|Name||Born||Elected||Party When First Elected||Year of Next Retention Election||Reaches Age 70||Prior Positions and Education|
Thomas G. Saylor (Chief Justice)
|Somerset County, PennsylvaniaDecember 14, 1946 in||1997 (retained in 2007)||Republican||None – final term||December 12, 2016||Judge, Superior Court of Pennsylvania (1993–1997); Private Practice (1987–1993); First Deputy Attorney General, Commonwealth of Pennsylvania (1983–1987); Director, Pennsylvania Bureau of Consumer Protection (1982–1983); First Assistant District Attorney, Somerset County (1973–1976); Private Practice (1972–1982); J.D., Columbia Law School (1972); B.A., University of Virginia (1969).|
Michael Eakin (suspended)
|Mechanicsburg, PennsylvaniaNovember 18, 1948 in||2001 (retained in 2011)||Republican||None – final term||November 18, 2018||Judge, Superior Court of Pennsylvania (1995–2001); District Attorney, Cumberland County (1984–1995); Private Practice (1980–1989); Assistant District Attorney, Cumberland County (1975–1983); J.D., Dickinson School of Law (1975); B.A., Franklin & Marshall College (1970).|
|Pittsburgh, PennsylvaniaDecember 24, 1947 in||2003 (retained in 2013)||Democratic||None – final term||December 24, 2017||Judge, Allegheny County Court of Common Pleas (1989–2003); Private Practice (1980–1989); Deputy Attorney General, Commonwealth of Pennsylvania (1975–1979); J.D., Duquesne University School of Law (1975); B.A., University of Pittsburgh (1971).|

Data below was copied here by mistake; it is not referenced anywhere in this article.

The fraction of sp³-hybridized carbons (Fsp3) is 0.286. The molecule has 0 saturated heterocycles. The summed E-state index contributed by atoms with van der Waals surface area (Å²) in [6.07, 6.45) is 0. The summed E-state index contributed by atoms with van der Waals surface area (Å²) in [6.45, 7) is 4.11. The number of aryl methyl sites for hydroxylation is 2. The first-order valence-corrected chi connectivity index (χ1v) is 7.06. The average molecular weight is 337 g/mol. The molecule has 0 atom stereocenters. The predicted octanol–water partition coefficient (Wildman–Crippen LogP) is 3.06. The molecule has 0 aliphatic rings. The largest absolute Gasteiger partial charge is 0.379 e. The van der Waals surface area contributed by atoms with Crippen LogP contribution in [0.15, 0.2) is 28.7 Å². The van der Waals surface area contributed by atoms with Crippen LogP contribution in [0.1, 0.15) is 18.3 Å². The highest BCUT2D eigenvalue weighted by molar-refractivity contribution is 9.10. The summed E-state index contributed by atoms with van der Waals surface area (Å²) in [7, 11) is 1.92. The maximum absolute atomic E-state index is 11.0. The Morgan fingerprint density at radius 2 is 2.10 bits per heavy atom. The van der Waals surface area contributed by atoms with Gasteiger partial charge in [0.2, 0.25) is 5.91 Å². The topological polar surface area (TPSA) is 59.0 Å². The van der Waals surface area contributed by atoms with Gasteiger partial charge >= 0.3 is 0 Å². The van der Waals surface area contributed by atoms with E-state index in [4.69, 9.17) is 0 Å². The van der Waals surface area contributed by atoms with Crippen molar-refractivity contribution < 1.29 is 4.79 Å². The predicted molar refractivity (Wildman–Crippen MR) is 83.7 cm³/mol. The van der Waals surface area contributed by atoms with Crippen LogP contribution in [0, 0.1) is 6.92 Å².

|Ellwood City, PennsylvaniaOctober 15, 1957 in||2007||Democratic||2017||October 15, 2027||Judge, Superior Court of Pennsylvania (2000–2007); Private Practice (1982–1999); J.D., University of Pittsburgh School of Law (1982); B.A., Chatham College (1979).|
|Christine Donohue||Coaldale, PennsylvaniaDecember 24, 1952 in||2015||Democratic||None – final term||December 24, 2022||Judge, Superior Court of Pennsylvania (2008–2015); Private Practice, (1980–2007); J.D., Duquesne University School of Law (1980); B.A., East Stroudsburg University (1974).|
|Kevin Dougherty||Philadelphia, PennsylvaniaMay 19, 1962 in||2015||Democratic||2025||May 19, 2032||Judge, Philadelphia County Court of Common Pleas (2001–2016); Private Practice, (1995–2001); Assistant District Attorney, Philadelphia County (1990–1995);J.D., Antioch School of Law (1987); B.A., Temple University (1985).|
|David Wecht||Baltimore, MarylandMay 20, 1962 in||2015||Democratic||2025||May 20, 2032||Judge, Superior Court of Pennsylvania (2012–2015); Judge, Allegheny County Court of Common Pleas (2003–2012); Register of Wills and Clerk of Orphans' Court, Allegheny County; Law Clerk, United States Court of Appeals for the District of Columbia Circuit, Judge George MacKinnon; J.D., Yale Law School (1987); B.A., Yale University (1984).|
Justice Eakin was suspended indefinitely on December 22, 2015 by the Court of Judicial Discipline while he awaits trial before that court on charges that he sent and received inappropriate e-mails, including on government computers and servers.
- "Judicial Qualifications, Election, Tenure and Vacancies". The Unified Judicial System of Pennsylvania.
- "Pennsylvania Code". pacode.com.
- Judicial Biographies, Pennsylvania Appellate Judges, Superior Court. http://www.pabar.org/pdf/lawdirectory/PAAppellateCrtJudicialBios.pdf.